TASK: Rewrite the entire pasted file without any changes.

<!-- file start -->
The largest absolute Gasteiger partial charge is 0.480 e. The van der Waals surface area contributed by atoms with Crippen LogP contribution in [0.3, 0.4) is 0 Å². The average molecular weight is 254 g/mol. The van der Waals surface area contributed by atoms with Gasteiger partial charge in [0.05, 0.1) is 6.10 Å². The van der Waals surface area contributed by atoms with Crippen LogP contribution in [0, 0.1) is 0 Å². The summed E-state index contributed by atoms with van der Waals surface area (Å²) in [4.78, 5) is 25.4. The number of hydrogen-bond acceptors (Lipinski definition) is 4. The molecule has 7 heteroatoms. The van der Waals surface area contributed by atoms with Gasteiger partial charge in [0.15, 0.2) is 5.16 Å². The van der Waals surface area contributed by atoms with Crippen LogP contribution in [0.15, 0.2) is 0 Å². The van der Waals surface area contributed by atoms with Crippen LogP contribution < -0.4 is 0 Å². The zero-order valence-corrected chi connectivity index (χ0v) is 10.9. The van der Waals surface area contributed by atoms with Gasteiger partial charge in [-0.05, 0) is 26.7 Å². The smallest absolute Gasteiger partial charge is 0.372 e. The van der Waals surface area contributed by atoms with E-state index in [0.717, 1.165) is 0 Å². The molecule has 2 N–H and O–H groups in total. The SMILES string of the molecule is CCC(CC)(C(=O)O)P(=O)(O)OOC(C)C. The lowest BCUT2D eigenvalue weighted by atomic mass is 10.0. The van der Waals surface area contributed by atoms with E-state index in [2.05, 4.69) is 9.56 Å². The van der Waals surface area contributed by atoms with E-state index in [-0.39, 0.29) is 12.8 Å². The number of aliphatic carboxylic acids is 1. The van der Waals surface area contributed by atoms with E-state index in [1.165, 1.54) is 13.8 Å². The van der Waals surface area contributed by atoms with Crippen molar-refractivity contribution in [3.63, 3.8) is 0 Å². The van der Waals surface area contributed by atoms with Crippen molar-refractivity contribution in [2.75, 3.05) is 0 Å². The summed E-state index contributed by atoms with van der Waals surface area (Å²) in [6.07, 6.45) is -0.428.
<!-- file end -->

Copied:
The largest absolute Gasteiger partial charge is 0.480 e. The van der Waals surface area contributed by atoms with Crippen LogP contribution in [0.3, 0.4) is 0 Å². The average molecular weight is 254 g/mol. The van der Waals surface area contributed by atoms with Gasteiger partial charge in [0.05, 0.1) is 6.10 Å². The van der Waals surface area contributed by atoms with Crippen LogP contribution in [0, 0.1) is 0 Å². The summed E-state index contributed by atoms with van der Waals surface area (Å²) in [4.78, 5) is 25.4. The number of hydrogen-bond acceptors (Lipinski definition) is 4. The molecule has 7 heteroatoms. The van der Waals surface area contributed by atoms with Gasteiger partial charge in [0.15, 0.2) is 5.16 Å². The van der Waals surface area contributed by atoms with Crippen LogP contribution in [0.15, 0.2) is 0 Å². The van der Waals surface area contributed by atoms with Crippen LogP contribution < -0.4 is 0 Å². The zero-order valence-corrected chi connectivity index (χ0v) is 10.9. The van der Waals surface area contributed by atoms with Gasteiger partial charge in [-0.05, 0) is 26.7 Å². The smallest absolute Gasteiger partial charge is 0.372 e. The van der Waals surface area contributed by atoms with E-state index in [0.717, 1.165) is 0 Å². The molecule has 2 N–H and O–H groups in total. The SMILES string of the molecule is CCC(CC)(C(=O)O)P(=O)(O)OOC(C)C. The lowest BCUT2D eigenvalue weighted by atomic mass is 10.0. The van der Waals surface area contributed by atoms with E-state index in [2.05, 4.69) is 9.56 Å². The van der Waals surface area contributed by atoms with E-state index in [-0.39, 0.29) is 12.8 Å². The number of aliphatic carboxylic acids is 1. The van der Waals surface area contributed by atoms with E-state index in [1.165, 1.54) is 13.8 Å². The van der Waals surface area contributed by atoms with Crippen molar-refractivity contribution in [3.63, 3.8) is 0 Å². The van der Waals surface area contributed by atoms with Crippen molar-refractivity contribution in [2.75, 3.05) is 0 Å². The summed E-state index contributed by atoms with van der Waals surface area (Å²) in [6.07, 6.45) is -0.428.